It is not exactly new, but remote working remains a work in progress. While the idea of working away from the office has gathered considerable steam in recent decades, many companies still view it suspiciously. So much so, they have no official Remote Work Policy. But properly crafted, a policy could maximize benefits from ‘out-of-the-office’ working.
Exactly why some companies have not written up an official policy is largely open to debate. But for many their reluctance stems from a conviction that it is little more than a fad, and eventually everyone will need to be at their desks.
The statistics suggest a growth in remote working is likely, so developing a dedicated policy is becoming essential. But just as with every other aspect of running an organization, a Remote Work Policy needs to be carefully crafted.
Is It Really Here To Stay?
Yes it is. In fact, according to its 2018 report on developing trends in the modern workplace, some 63% of companies have remote workers and hiring managers expect 38% of their full-time, permanent staff will work mainly on a remote work basis.
Meanwhile, another report states that the number of employees who work remotely at least half of the time stands at 3.9 million, some 115% higher than in 2005, illustrating the trend.
Perhaps most importantly, remote work has become critical to recruiting. One survey discovered that 69% of millennials see regular office attendance as unnecessary, while 45% would choose an employer based on work flexibility more than pay.
And yet, despite the strength of these indicators, the majority of companies that believe they are adequately organized to support those remote staff (some 57%) still have no actual Remote Work Policy.
Formulating The Right Remote Work Policy
While remote working is clearly a real force in a changing working environment, it would be a mistake to consider it a straightforward development. There is no ‘one size fits all’ plan, so it’s important a Remote Work Policy is designed for a specific company’s working needs. Here are some key factors to include:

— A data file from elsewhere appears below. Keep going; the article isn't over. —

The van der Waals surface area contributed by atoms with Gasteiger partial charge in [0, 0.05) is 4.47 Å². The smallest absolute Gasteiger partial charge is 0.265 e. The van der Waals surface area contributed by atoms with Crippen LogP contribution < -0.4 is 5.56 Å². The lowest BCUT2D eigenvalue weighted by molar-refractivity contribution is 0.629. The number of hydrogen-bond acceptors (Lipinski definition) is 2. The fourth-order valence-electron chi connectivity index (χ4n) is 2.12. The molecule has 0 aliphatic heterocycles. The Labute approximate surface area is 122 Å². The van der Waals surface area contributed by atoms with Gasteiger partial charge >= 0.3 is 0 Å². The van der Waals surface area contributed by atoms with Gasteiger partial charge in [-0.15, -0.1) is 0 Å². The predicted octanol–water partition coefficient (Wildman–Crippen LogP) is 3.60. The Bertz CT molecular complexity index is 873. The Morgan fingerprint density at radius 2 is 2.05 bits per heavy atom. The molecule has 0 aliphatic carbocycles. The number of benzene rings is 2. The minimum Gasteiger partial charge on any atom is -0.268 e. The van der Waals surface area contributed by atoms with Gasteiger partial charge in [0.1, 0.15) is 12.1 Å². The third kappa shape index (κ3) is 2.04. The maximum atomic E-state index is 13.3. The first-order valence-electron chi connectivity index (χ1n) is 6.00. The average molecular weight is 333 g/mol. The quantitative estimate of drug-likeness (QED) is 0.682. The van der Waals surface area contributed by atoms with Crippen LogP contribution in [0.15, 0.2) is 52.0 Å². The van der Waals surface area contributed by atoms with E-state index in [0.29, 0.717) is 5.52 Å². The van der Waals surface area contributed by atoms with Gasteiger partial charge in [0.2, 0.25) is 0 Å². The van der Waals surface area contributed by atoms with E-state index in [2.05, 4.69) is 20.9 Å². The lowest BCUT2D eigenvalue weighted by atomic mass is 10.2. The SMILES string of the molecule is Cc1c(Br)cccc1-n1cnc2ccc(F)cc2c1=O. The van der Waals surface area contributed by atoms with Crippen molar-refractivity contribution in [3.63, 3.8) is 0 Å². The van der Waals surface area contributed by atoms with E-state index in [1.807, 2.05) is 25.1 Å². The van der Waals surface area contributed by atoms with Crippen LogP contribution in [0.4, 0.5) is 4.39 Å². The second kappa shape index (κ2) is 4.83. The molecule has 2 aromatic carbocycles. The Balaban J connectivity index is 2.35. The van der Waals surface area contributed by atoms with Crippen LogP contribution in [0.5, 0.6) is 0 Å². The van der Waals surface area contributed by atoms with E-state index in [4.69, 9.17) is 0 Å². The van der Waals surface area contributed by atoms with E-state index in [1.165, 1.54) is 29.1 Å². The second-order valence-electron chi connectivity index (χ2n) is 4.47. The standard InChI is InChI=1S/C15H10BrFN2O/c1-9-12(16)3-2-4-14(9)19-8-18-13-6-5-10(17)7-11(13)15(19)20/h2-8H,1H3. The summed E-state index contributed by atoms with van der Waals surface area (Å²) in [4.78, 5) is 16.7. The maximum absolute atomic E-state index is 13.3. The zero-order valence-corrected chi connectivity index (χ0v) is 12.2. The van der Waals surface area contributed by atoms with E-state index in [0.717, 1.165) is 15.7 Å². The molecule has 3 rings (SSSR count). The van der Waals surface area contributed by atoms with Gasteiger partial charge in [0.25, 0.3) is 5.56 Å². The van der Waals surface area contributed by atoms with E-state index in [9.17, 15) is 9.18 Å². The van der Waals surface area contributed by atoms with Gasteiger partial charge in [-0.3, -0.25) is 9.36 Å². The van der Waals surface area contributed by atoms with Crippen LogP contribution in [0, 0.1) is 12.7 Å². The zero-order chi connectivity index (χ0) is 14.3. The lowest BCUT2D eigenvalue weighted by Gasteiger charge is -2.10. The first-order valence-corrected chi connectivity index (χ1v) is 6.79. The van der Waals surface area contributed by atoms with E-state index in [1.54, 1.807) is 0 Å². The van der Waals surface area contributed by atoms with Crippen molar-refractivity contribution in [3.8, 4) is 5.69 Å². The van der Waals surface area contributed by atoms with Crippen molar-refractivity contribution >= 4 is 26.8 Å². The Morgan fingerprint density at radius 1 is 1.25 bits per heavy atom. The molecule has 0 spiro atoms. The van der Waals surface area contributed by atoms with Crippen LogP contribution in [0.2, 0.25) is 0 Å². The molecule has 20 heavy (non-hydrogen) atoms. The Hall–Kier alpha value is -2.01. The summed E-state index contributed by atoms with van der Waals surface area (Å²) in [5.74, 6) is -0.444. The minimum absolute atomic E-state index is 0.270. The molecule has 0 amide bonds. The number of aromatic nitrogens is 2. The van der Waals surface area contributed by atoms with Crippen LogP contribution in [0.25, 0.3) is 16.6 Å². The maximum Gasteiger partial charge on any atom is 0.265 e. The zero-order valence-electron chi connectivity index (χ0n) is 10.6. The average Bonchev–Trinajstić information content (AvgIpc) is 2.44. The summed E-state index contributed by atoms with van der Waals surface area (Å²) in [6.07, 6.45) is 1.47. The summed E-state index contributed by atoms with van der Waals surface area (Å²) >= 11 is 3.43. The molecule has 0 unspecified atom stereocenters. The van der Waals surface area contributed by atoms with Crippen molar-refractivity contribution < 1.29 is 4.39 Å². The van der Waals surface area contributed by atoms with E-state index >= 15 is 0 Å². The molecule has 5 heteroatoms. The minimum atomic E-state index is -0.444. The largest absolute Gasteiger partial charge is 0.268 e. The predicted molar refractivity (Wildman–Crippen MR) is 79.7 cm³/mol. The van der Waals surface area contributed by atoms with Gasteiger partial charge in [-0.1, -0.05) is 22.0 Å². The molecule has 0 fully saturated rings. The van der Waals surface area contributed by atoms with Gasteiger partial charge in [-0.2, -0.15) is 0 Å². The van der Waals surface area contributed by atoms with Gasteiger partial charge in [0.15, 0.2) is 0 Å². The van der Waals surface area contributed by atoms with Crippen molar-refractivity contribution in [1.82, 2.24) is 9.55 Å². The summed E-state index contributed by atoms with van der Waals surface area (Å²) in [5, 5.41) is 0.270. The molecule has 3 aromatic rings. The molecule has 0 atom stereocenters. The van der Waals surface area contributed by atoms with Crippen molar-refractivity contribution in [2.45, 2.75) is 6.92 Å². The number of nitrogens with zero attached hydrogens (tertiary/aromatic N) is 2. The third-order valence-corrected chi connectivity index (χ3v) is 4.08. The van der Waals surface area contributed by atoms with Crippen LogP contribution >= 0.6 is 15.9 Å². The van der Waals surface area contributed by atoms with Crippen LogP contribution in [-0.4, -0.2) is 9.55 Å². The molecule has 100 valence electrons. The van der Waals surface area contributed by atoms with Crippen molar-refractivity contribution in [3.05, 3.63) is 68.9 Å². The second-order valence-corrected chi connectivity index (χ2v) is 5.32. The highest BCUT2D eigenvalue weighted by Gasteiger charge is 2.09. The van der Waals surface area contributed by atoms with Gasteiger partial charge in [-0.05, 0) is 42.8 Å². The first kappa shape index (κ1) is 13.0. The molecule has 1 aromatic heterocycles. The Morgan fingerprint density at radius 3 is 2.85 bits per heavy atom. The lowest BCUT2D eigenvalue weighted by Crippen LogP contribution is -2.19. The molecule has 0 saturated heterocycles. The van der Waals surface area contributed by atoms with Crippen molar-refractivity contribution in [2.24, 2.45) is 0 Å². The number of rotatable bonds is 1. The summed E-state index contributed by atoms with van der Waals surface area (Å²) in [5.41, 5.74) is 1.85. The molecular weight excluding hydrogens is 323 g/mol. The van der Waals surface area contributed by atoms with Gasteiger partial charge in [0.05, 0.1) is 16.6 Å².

- Identify Eligible Roles – Some roles are not suitable for remote working, so the first step is to identify which ones are. Team members, like designers and social media managers, can work perfectly remotely, but team leaders and department managers may need to meet frequently face-to-face.
- Be Clear On Terms – Employers expect results, and it must be clear that remote working changes nothing in this regard. HR needs to state factors such as:
- who is eligible and not (and the reasons why)
- what criteria qualification is based on – for example, if it is performance based
- what minimum targets must be reached per day or week
- whether it affects remuneration in any way, for example, will travel allowances be reduced
The good news is that productivity has been shown to improve through remote working, with 77% of employees that worked remotely at least a few times reporting greater productivity.